The world is in danger of hitting the point of no return for five of Earth's natural systems because of human-caused climate change, a team of 200 scientists said on Wednesday on the sidelines of the United Nations' climate summit.
The report on so-called “tipping points” — moments when the Earth has warmed so much that certain side effects become irreversible — looks at 26 different systems and points to five of them — the melting of the Greenland and West Antarctic ice sheets, the dying off of warm-water coral reefs, the thawing of permafrost and impacts to a North Atlantic ocean current — as close to triggering.
“These tipping points pose threats of a magnitude that has never been faced before by humanity,” said Tim Lenton, the report's lead author and Earth systems scientist and the University of Exeter in the U.K.
The warnings come as negotiators discuss how best to slash emissions from the burning of coal, oil and gas at the United Nations' COP28 climate summit. This year is set to be the hottest on record, and activists and officials alike have been ramping up their warnings that governments need to do more to curb global warming.
And those in vulnerable regions are already seeing the start of these effects.
In the Himalayas for example, glaciers are melting at such a rate that landslides, floods and other erratic weather has become common, said Izabella Koziell, from the International Centre for Integrated Mountain Development. Coral bleaching — which happens when the water is too hot — is blighting oceans from Australia to Florida. And some ice sheets near Earth's poles are disappearing at an alarming rate.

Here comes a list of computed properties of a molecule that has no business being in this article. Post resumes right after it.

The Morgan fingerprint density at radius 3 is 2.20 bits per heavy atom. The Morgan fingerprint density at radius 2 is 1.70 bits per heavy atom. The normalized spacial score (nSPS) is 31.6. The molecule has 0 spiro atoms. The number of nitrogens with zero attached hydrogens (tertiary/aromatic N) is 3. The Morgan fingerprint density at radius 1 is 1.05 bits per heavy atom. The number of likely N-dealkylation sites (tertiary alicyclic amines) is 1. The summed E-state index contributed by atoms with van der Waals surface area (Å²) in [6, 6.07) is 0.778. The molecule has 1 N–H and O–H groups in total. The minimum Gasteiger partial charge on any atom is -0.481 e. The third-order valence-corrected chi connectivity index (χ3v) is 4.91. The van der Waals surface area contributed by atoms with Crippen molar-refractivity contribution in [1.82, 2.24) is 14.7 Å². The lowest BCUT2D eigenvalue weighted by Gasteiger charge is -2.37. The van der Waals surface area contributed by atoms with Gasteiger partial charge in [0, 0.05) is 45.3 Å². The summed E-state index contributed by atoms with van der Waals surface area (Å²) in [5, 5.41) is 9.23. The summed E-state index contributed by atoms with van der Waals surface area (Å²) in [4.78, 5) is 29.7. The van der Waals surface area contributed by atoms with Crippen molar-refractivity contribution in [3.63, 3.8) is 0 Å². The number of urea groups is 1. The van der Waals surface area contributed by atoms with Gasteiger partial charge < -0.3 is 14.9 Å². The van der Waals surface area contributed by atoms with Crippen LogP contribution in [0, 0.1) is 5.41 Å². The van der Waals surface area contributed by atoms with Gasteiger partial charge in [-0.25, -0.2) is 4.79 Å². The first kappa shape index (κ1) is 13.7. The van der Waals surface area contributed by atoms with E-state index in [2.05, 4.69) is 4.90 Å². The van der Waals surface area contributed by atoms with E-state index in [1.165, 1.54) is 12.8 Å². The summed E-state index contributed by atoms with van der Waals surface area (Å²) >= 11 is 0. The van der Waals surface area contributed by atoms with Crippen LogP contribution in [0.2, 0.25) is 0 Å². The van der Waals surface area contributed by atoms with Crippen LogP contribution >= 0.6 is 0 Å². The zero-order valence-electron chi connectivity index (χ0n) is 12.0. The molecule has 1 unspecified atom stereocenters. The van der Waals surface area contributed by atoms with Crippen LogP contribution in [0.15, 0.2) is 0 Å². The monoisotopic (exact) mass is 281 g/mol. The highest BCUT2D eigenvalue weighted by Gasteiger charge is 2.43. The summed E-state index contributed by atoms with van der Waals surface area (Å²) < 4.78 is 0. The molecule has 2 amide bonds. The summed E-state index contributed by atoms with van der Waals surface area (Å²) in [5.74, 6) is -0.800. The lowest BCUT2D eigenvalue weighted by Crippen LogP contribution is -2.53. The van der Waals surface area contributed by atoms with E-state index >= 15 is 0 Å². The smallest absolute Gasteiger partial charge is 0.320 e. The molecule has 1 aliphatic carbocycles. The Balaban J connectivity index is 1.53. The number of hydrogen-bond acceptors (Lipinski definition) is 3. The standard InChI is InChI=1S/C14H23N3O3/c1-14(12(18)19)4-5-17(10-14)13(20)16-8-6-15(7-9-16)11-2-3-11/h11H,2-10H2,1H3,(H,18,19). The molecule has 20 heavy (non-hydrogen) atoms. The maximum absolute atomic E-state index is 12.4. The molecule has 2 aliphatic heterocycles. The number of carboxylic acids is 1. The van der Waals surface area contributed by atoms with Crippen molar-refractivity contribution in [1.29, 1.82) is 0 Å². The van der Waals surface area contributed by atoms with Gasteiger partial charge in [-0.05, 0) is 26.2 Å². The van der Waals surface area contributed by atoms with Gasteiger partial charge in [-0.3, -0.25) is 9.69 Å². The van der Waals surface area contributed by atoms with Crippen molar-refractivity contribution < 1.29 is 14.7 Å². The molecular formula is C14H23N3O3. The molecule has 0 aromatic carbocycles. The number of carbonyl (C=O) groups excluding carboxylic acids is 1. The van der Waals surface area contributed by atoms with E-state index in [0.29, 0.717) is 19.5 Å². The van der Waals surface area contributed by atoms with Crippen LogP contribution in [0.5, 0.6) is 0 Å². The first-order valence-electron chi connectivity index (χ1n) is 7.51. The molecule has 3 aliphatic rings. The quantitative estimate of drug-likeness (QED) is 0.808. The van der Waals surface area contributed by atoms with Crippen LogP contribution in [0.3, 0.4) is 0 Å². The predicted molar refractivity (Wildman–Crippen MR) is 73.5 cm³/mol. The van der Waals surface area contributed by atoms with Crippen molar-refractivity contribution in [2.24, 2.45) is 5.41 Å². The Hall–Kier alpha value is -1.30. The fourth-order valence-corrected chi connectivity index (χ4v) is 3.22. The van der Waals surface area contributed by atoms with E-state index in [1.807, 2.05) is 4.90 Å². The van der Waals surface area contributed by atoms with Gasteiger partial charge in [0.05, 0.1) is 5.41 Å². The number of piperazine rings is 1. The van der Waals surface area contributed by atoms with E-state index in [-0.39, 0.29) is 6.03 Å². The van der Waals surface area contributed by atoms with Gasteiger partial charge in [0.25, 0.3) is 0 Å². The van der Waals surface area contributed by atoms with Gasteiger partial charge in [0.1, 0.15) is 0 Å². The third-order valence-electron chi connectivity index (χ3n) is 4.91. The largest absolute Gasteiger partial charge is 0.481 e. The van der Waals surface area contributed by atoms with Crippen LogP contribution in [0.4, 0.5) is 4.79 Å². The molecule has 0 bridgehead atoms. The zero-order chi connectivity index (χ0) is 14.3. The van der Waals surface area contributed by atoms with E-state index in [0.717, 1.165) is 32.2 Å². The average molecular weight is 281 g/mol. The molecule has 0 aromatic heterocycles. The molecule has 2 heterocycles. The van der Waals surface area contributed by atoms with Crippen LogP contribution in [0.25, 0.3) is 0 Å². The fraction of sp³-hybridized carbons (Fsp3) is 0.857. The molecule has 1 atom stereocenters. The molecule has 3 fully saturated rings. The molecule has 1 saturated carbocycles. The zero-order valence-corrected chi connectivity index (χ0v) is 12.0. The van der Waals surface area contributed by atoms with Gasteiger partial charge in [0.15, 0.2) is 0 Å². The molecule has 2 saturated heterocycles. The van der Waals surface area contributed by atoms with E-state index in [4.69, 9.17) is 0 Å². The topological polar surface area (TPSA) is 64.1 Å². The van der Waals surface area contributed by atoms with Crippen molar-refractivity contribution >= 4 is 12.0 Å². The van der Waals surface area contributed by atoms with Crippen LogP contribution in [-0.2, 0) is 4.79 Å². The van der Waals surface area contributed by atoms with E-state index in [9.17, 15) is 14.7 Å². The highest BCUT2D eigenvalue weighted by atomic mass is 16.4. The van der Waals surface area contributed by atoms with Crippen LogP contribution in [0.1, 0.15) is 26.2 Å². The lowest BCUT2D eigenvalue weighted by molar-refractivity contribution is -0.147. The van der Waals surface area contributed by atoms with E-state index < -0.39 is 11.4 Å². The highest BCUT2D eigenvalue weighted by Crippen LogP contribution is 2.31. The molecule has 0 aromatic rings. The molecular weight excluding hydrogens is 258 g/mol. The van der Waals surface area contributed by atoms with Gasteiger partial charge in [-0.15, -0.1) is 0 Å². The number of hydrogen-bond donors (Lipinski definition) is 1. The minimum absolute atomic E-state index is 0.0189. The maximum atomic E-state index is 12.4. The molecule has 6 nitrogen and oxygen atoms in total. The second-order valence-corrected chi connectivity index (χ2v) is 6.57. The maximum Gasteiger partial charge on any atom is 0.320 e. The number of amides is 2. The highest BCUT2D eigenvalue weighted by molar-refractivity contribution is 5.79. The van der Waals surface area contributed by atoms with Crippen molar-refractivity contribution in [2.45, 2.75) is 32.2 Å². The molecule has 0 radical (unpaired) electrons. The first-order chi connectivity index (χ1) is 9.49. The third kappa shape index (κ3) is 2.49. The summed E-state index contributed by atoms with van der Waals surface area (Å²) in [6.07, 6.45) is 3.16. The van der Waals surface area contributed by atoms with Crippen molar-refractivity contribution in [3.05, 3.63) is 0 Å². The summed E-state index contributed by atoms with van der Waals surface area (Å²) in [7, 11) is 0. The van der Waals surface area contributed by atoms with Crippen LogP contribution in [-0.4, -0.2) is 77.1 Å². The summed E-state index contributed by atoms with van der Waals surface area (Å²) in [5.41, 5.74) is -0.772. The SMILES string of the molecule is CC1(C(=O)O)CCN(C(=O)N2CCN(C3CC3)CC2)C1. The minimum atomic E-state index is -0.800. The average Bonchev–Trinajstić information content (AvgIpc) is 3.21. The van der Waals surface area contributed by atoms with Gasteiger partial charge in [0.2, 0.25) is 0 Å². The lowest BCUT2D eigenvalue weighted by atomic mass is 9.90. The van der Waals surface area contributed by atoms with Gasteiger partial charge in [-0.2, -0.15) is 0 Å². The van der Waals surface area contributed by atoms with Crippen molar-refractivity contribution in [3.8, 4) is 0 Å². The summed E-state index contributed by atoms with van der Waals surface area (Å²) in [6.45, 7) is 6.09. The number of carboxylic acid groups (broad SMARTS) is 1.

Tipping points “can trigger devastating domino effects, including the loss of whole ecosystems,” Lenton said.
C. R. Babu of the Centre for Environmental Management of Degraded Ecosystems at University of Delhi, agreed that Earth warming past 1.5 degrees Celsius (2.7 degrees Fahrenheit) above preindustrial times may mean “the extinction of natural systems."
Abhilash S from Cochin University of Science and Technology said it was almost certain that “some natural systems will be permanently damaged.”
“Protecting them is beyond our control,” he warned. “We have already lost that chance.”
But the report's bleak outlook is tempered with a message of hope, as researchers say there are positive tipping points that can be reached too, particularly in the transition from planet-warming fossil fuels to renewable energy, people changing to plant-based diets and social movements.
“Human history is full of examples of abrupt social and technological change," said University of Exeter's Steve Smith. “Many areas of society have the potential to be ‘tipped’ in this way."
EDITOR’S NOTE: This article is part of a series produced under the India Climate Journalism Program, a collaboration between The Associated Press, the Stanley Center for Peace and Security and the Press Trust of India.
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